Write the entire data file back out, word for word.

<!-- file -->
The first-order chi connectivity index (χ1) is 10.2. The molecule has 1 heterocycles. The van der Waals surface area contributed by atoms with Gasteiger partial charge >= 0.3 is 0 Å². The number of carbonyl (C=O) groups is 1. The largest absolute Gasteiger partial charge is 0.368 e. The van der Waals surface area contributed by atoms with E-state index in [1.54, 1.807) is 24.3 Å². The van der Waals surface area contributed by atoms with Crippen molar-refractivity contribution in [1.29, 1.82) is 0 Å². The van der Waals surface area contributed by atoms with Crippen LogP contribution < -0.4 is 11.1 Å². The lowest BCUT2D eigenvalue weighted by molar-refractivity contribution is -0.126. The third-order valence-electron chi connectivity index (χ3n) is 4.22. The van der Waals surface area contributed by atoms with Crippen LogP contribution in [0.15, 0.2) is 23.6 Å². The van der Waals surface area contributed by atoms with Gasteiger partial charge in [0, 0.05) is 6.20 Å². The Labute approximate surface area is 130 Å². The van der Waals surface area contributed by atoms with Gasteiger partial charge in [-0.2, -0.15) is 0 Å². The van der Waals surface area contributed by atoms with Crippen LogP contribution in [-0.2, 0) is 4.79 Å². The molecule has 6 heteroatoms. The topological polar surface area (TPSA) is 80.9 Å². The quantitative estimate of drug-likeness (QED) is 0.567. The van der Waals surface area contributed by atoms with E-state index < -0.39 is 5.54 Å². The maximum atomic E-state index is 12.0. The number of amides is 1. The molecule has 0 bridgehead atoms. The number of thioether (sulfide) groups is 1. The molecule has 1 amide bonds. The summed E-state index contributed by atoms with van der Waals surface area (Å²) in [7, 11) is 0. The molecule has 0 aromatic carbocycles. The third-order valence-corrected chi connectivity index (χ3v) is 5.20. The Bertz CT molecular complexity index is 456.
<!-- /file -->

The first-order chi connectivity index (χ1) is 10.2. The molecule has 1 heterocycles. The van der Waals surface area contributed by atoms with Gasteiger partial charge >= 0.3 is 0 Å². The number of carbonyl (C=O) groups is 1. The largest absolute Gasteiger partial charge is 0.368 e. The van der Waals surface area contributed by atoms with E-state index in [1.54, 1.807) is 24.3 Å². The van der Waals surface area contributed by atoms with Crippen molar-refractivity contribution in [1.29, 1.82) is 0 Å². The van der Waals surface area contributed by atoms with Crippen LogP contribution < -0.4 is 11.1 Å². The lowest BCUT2D eigenvalue weighted by molar-refractivity contribution is -0.126. The third-order valence-electron chi connectivity index (χ3n) is 4.22. The van der Waals surface area contributed by atoms with Crippen LogP contribution in [0.15, 0.2) is 23.6 Å². The van der Waals surface area contributed by atoms with Gasteiger partial charge in [0, 0.05) is 6.20 Å². The Labute approximate surface area is 130 Å². The van der Waals surface area contributed by atoms with Gasteiger partial charge in [-0.2, -0.15) is 0 Å². The van der Waals surface area contributed by atoms with Crippen LogP contribution in [-0.2, 0) is 4.79 Å². The molecule has 6 heteroatoms. The topological polar surface area (TPSA) is 80.9 Å². The quantitative estimate of drug-likeness (QED) is 0.567. The van der Waals surface area contributed by atoms with E-state index < -0.39 is 5.54 Å². The maximum atomic E-state index is 12.0. The number of amides is 1. The molecule has 0 bridgehead atoms. The number of thioether (sulfide) groups is 1. The molecule has 1 amide bonds. The summed E-state index contributed by atoms with van der Waals surface area (Å²) in [7, 11) is 0. The molecule has 0 aromatic carbocycles. The third-order valence-corrected chi connectivity index (χ3v) is 5.20. The Bertz CT molecular complexity index is 456.